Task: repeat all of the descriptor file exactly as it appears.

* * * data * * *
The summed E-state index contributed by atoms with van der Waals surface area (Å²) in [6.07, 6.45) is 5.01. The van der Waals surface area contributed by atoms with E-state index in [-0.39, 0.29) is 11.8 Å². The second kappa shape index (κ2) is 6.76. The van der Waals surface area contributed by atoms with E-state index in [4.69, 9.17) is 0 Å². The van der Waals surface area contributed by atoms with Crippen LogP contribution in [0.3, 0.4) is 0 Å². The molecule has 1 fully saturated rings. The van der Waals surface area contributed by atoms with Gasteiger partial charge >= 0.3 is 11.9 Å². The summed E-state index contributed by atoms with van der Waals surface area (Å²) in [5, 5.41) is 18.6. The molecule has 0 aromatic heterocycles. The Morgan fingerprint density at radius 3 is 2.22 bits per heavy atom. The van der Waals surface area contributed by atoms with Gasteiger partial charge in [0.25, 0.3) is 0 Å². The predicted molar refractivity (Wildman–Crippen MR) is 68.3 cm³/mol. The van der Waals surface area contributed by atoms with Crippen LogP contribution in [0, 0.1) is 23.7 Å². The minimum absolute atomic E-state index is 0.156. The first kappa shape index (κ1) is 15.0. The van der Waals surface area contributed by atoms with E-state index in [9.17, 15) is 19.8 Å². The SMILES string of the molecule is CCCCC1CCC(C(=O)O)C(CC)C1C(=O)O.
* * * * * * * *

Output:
The summed E-state index contributed by atoms with van der Waals surface area (Å²) in [6.07, 6.45) is 5.01. The van der Waals surface area contributed by atoms with E-state index in [-0.39, 0.29) is 11.8 Å². The second kappa shape index (κ2) is 6.76. The van der Waals surface area contributed by atoms with E-state index in [4.69, 9.17) is 0 Å². The van der Waals surface area contributed by atoms with Crippen LogP contribution in [0.3, 0.4) is 0 Å². The molecule has 1 fully saturated rings. The van der Waals surface area contributed by atoms with Gasteiger partial charge >= 0.3 is 11.9 Å². The summed E-state index contributed by atoms with van der Waals surface area (Å²) in [5, 5.41) is 18.6. The molecule has 0 aromatic heterocycles. The Morgan fingerprint density at radius 3 is 2.22 bits per heavy atom. The van der Waals surface area contributed by atoms with Gasteiger partial charge in [0.25, 0.3) is 0 Å². The predicted molar refractivity (Wildman–Crippen MR) is 68.3 cm³/mol. The van der Waals surface area contributed by atoms with Crippen LogP contribution in [0, 0.1) is 23.7 Å². The minimum absolute atomic E-state index is 0.156. The first kappa shape index (κ1) is 15.0. The van der Waals surface area contributed by atoms with E-state index in [9.17, 15) is 19.8 Å². The SMILES string of the molecule is CCCCC1CCC(C(=O)O)C(CC)C1C(=O)O.